Rhonda Wheatley: My practice has evolved a great deal since I first joined Sapphire & Crystals in about 2002, which was a little more than a year after I’d started showing my art professionally. I was working in 2D, making paintings and collages using text-as-image and exploring themes around consciousness and the metaphysical. However, in 2015, after a few years off from art making, I began creating assemblage-based sculptures and installations accompanied by texts that explain how users may interact with my objects and spaces. I exploded very quickly into new territory, also giving performances and facilitating workshops dealing with the themes in my visual work. Today, my art work reflects my interests in and direct experiences with energy healing, personal transformation, spirituality, and the metaphysical. I play with ideas of parallel universes, higher dimensions, and more in my sculptures, while my interactive performances provide a glimpse into my personal experiences with the unexplained as I read entries from my journals or give tarot card readings in front of audiences. I also facilitate workshops centered around healing and personal growth as part of my art practice.
TH: When and how did Sapphire & Crystals get started and who were the founding members?
FGP: The founding of Sapphire & Crystals originated as the title of an exhibition. Marva [Pitchford-Jolly] and I had been a part of another group called Mud Peoples back in the early 1980s. The group at its largest included only six members. When two of the last four members decided to quit the group, Marva and I decided we would continue. Marva had said that she always wanted to do a women’s show, so we agreed that this was something that we would do together. At that time, I was also chairman of the Arts and Letters Committee of Delta Sigma Theta Sorority, Chicago Alumnae Chapter. Most of the planning for the exhibition, including the title of the show which was Sapphire and Crystal, Marva and I decided on ourselves. We met at her house or my house–but mostly her house because I had young children. This is what we came to call our “kitchen table meetings.” Later we enlisted three other artist to work with us to put together the show. They included Dorothy Carter, Lynn Pertum, and Penny Williamson. Deltas Arts and Letters Committee worked on the reception.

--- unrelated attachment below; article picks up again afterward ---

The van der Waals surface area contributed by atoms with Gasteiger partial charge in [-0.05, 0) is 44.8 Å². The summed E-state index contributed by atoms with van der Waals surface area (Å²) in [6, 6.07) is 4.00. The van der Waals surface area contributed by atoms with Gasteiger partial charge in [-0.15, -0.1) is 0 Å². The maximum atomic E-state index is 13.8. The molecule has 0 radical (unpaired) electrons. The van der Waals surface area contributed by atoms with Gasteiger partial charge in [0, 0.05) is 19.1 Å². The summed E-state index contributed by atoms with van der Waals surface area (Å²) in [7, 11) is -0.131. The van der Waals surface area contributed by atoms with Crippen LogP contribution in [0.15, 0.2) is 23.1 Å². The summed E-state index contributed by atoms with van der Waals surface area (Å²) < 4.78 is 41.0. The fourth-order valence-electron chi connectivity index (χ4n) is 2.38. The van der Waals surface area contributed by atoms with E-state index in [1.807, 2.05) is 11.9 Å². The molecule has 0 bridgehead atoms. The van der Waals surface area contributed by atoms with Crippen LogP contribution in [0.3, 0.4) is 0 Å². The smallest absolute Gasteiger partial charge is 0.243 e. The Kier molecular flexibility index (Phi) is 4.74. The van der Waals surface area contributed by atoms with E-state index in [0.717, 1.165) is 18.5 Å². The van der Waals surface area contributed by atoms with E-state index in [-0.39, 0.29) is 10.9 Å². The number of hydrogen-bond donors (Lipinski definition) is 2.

The first exhibition was at the South Side Community Art Center in 1987, and the second on was at Nicole Gallery. People often referred to the women who exhibited in the exhibitions as Sapphire & Crystals.
RB: Their idea was to form a collective of African American women artists to share ideas, exhibit their work and provide a network of support for each other.
ATC: I think it was the Spring or Summer of 1987 when Marva Jolly and Felicia Grant Preston contacted a number of women artists and invited them to a meeting at Marva’s studio. I believe Rose Blouin called me and told me about the meeting. She said we would be coming together to discuss forming a collective of women artists. I was very interested because I had been mentored by various members of the AfriCOBRA collective and I believed in collectives. To my recollections, the women in attendance included: Marva Jolly, Felicia Preston, Rose Blouin, Dorothy Carter, JoAnn Scott, Faith Davis, Akosua Bandele, Mary Reed Daniels, Renee Townsend, Shirley Sullivan, Venus Blue, Dorian Sylvain, Renee Williams Jefferson and myself. Marva also mentioned that Margaret Burroughs, Annie Lee and Anna Tyler would also be apart of our group. Those who attended that 1st meeting make of the founding members, in my mind.